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Visiting the Hoofdstraat district of Best, The Netherlands: some architectural heritage in Noord-Brabant

Updated on January 17, 2012
Flag of The Netherlands
Flag of The Netherlands | Source
Hoofdstraat 68
Hoofdstraat 68 | Source
Arms of Best Municipality
Arms of Best Municipality | Source
Map location of Best, in The Netherlands
Map location of Best, in The Netherlands | Source

Even in a modern town, the past looms

One of the overriding features of Dutch social life after World War 2 was the massive urbanization, with its huge demands on housing stock and infrastructure building. The town of Best in Noord-Brabant province is one of the many Dutch towns which reflect this. It is maybe a truism to record that much of the residential and civic building which did take place in the mid-20th century in the Netherlands — and elsewhere — reflected uniformity and functionality to the extent that architectural distinction was not always the result.

On the edge of the beautiful and tranquil Oirschot heath area is the town of Best, in Noord-Brabant province. When I visited the town, I got a sense that, amidst the large and relatively recent urban expansion that had taken place, local civic leaders had tried to identify the measure of older architectural heritage that they possessed. In this town, by way of example, the Hoofdstraat district reflects architectural merit dating from years and decades prior to the post-World War 2 era.

The Odulphus church, in the Hoofdstraat, was built between 1880 and 1886, and was named for Olulphus, who is believed to have been born at Oirschot (of which Best was once a part) toward the end of the 8th century and died c. 854. Odulphus is known as the 'Apostle to the Frisians'. He was also a member of the Benedictine order. This massive parish church exhibits a solidity doubtless contributing to its adoption as a national monument.

The patron saint of Best's main parish church also appears on the arms of the town.

Some years ago, another building of note in Best's Hoofdstraat which I came across was No. 68, which struck me at the time as being of some distinction. The combination of a gabled frontage, with careful stone carvings around the substantial doorway, made for a pleasing whole. Some years later I discovered that this building, as the nearby Odulphus church, had also been designated a national monument. There was just one feature which was disturbing, if this is the right word: the date of its erection: 1942; in other words, during the Nazi German occupation. Discovering this made me pause for thought; was it wise thus to designate a building which was built during such an ethically questionable era? but on reflection, the wisdom of doing so seemed apparent: in principle, the alternative of leaving a building for developers to buy up and demolish and erect something of more debatable merit in its place is not a solution. My mind also went to examples of post-WW2 overreaction in other countries: to the Belgian castle I visited which was confiscated in 1945 because its owners were German; to the Sudeten Germans who were expelled from their property in the former Czechoslovakia because of their ethnic background. In any case, The Netherlands continues to do much to commemorate the great suffering undergone during the Nazi occupation. One can thus see the wisdom of recognizing architectural heritage on its merits, and then robustly confronting the totality of its historical context. The Argentinian writer Jorge Luis Borges defined history as what is remembered and forgotten. In terms of architecture, visible heritage often does not allow one to forget.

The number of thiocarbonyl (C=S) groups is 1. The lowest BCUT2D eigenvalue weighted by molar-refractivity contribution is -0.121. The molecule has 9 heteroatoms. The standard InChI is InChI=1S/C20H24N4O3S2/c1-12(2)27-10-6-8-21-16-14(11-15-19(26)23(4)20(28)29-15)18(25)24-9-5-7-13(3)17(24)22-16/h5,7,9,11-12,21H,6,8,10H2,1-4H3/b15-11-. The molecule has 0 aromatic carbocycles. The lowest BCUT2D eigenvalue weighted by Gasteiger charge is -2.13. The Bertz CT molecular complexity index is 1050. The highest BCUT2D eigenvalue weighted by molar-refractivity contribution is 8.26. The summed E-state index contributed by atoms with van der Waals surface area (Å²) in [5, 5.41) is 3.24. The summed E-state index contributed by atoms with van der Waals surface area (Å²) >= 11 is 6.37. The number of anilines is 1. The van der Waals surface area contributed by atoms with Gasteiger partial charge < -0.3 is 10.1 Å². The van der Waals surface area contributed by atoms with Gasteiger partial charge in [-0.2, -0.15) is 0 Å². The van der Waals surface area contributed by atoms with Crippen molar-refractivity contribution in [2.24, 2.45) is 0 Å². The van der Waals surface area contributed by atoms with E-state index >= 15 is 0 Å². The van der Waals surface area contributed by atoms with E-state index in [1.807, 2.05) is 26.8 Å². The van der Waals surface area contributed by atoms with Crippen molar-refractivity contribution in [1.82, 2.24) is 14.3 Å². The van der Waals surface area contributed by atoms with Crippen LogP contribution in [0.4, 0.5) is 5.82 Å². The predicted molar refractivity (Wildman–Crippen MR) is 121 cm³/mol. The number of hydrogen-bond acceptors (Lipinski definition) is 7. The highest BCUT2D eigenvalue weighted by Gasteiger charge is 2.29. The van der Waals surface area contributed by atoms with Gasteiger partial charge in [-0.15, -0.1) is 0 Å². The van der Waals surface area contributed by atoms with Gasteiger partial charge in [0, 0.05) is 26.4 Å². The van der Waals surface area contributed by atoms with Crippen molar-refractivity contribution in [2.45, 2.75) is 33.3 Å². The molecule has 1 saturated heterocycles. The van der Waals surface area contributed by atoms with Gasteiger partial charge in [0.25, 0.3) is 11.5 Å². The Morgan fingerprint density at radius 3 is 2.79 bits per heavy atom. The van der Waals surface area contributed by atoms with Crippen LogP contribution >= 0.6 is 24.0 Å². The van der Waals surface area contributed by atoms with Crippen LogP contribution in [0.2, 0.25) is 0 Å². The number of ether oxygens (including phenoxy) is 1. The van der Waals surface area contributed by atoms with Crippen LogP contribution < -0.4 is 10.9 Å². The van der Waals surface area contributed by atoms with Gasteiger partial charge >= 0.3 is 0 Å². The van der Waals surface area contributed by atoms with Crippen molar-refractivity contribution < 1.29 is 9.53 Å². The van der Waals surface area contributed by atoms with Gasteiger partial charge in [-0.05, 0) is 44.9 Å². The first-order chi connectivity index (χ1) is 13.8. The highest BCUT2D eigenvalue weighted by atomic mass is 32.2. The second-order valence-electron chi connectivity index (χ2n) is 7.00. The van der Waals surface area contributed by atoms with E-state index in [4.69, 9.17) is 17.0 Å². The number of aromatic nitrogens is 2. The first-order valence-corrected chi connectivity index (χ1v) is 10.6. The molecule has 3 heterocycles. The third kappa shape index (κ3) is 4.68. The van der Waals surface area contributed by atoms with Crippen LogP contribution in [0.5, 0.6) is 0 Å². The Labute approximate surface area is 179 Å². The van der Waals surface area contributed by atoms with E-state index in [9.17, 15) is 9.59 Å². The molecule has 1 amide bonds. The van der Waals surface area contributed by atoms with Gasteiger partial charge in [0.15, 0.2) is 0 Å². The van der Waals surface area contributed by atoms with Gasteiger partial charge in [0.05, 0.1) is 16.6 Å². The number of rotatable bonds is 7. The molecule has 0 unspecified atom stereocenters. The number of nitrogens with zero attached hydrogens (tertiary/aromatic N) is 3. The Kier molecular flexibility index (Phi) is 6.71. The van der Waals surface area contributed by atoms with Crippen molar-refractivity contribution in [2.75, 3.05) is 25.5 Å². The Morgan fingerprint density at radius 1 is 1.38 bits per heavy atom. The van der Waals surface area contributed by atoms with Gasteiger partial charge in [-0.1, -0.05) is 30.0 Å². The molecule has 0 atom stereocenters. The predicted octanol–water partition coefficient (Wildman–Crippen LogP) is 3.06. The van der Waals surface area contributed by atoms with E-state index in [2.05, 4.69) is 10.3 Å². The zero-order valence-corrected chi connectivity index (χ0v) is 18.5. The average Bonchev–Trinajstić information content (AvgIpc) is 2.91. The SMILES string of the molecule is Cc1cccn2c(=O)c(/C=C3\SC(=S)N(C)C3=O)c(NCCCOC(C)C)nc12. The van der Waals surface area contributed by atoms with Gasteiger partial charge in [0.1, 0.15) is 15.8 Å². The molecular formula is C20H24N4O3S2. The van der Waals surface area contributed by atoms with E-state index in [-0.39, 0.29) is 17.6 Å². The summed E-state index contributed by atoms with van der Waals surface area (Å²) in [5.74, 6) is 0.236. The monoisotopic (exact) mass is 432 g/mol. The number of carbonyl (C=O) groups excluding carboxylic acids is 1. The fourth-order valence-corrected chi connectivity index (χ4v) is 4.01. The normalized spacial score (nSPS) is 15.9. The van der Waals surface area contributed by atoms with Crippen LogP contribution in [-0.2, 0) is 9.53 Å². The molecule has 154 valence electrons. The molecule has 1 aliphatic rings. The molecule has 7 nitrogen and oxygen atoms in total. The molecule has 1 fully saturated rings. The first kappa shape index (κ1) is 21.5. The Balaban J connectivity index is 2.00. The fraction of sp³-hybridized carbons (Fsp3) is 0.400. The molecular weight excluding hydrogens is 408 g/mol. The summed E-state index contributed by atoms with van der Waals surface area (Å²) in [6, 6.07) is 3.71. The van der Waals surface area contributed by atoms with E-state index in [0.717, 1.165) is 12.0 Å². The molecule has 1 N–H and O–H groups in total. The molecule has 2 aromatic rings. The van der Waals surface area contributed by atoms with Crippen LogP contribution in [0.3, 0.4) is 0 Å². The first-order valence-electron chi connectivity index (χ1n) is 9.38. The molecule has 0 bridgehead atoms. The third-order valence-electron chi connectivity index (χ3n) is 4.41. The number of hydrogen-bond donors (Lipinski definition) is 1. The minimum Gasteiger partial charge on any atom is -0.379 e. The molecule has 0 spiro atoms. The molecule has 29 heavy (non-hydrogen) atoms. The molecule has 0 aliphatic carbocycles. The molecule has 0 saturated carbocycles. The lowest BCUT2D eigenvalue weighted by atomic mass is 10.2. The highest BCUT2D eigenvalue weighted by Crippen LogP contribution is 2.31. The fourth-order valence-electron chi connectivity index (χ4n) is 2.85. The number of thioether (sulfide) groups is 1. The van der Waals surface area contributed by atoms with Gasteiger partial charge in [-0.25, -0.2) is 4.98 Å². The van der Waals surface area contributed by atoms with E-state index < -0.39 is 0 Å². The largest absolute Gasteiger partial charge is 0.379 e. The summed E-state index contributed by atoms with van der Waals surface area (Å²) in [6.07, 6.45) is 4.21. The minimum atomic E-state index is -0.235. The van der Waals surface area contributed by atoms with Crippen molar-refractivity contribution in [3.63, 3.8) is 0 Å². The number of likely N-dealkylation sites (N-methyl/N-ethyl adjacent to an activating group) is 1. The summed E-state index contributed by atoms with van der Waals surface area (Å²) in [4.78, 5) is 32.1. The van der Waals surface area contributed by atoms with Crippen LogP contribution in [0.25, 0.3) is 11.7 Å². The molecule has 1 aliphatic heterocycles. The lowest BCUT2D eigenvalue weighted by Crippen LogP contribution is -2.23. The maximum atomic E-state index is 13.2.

Other structures in Best

Among other structures of note in Best are the following:

At St.Oedenrodenseweg 15 there is an old thatched farmhouse dated 1686, in a style typical of Noord-Brabant.

At Molenkampseweg 10, there is an 18th century thatched dwelling.

At H. Hartstraat 1a, there is the Volharding mill, built in 1850, and recently restored.


There is the 'De Platijn' clog museum in Best, at Broekdijk 12, which displays a large family collection of this typical Dutch item of footwear, and an old clog-making machine.

Between Best and Son is situated the Bevrijdende Vleugels (Liberating Wings) museum, which details the activities of the 101st Airborne Division, Operation Market Garden, and other World War 2 events. In the town of Best, a number of monuments commemorate fallen US service personnel, including Private First Class Joe Mann, of 101st Airborne, who won a posthumous Medal of Honor for single-handed bravery shown at Best in 1944, for whom the USNS Private Joe E. Mann was also named.

Also worth seeing

Eindhoven (distance: 11 kilometres) has a number of large, photogenic churches, and the usual amenities of any big city. Its DAF museum will be of interest to automobile buffs and anyone interested in the history of engineering and transport.


How to get there: Airlines flying to Amsterdam Airport from New York include Delta Airlines and KLM. For North American travellers making the London, England area their base, Eindhoven Airport (distance from Best: 9 kilometres) is served by Ryanair from London Stansted Airport, by VLM from London City Airport, and by Aer Lingus from London Gatwick Airport. The Dutch railroad company NS (Nederlandse Spoorwegen) maintains rail services from Amsterdam to Best and Eindhoven. There is car rental availability at Amsterdam and Eindhoven airports. Please check with the airline or your travel agent for up to date information.

MJFenn is an independent travel writer based in Ontario, Canada.


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